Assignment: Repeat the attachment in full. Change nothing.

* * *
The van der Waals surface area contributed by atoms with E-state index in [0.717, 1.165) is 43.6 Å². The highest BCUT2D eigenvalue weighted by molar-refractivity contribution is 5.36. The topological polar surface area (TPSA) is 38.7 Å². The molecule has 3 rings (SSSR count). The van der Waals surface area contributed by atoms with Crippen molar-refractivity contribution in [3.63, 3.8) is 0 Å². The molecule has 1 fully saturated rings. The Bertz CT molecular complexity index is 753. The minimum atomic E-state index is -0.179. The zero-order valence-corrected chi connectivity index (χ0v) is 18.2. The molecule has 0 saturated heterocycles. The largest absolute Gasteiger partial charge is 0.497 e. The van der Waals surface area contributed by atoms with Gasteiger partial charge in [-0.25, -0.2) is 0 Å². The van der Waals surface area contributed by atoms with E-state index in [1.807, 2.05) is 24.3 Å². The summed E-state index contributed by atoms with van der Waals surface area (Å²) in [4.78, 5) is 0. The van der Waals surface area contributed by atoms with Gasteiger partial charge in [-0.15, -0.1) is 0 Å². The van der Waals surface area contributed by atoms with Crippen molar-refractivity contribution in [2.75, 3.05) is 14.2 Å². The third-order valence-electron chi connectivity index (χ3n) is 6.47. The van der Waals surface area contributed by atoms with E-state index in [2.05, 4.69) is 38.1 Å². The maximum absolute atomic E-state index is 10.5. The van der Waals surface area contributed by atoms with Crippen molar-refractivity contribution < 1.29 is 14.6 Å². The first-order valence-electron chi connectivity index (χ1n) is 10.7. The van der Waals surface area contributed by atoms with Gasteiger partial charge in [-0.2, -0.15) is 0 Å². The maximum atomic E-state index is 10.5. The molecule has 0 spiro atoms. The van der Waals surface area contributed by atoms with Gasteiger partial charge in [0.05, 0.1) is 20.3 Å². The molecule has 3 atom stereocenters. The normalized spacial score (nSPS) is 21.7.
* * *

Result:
The van der Waals surface area contributed by atoms with E-state index in [0.717, 1.165) is 43.6 Å². The highest BCUT2D eigenvalue weighted by molar-refractivity contribution is 5.36. The topological polar surface area (TPSA) is 38.7 Å². The molecule has 3 rings (SSSR count). The van der Waals surface area contributed by atoms with Crippen molar-refractivity contribution in [3.63, 3.8) is 0 Å². The molecule has 1 fully saturated rings. The Bertz CT molecular complexity index is 753. The minimum atomic E-state index is -0.179. The zero-order valence-corrected chi connectivity index (χ0v) is 18.2. The molecule has 0 saturated heterocycles. The largest absolute Gasteiger partial charge is 0.497 e. The van der Waals surface area contributed by atoms with Gasteiger partial charge in [-0.25, -0.2) is 0 Å². The van der Waals surface area contributed by atoms with E-state index in [1.807, 2.05) is 24.3 Å². The summed E-state index contributed by atoms with van der Waals surface area (Å²) in [4.78, 5) is 0. The van der Waals surface area contributed by atoms with Gasteiger partial charge in [-0.15, -0.1) is 0 Å². The van der Waals surface area contributed by atoms with Crippen molar-refractivity contribution in [2.75, 3.05) is 14.2 Å². The third-order valence-electron chi connectivity index (χ3n) is 6.47. The van der Waals surface area contributed by atoms with E-state index in [2.05, 4.69) is 38.1 Å². The maximum absolute atomic E-state index is 10.5. The van der Waals surface area contributed by atoms with Crippen molar-refractivity contribution < 1.29 is 14.6 Å². The first-order valence-electron chi connectivity index (χ1n) is 10.7. The van der Waals surface area contributed by atoms with Gasteiger partial charge in [-0.2, -0.15) is 0 Å². The maximum atomic E-state index is 10.5. The molecule has 0 spiro atoms. The van der Waals surface area contributed by atoms with Gasteiger partial charge in [0.05, 0.1) is 20.3 Å². The molecule has 3 atom stereocenters. The normalized spacial score (nSPS) is 21.7.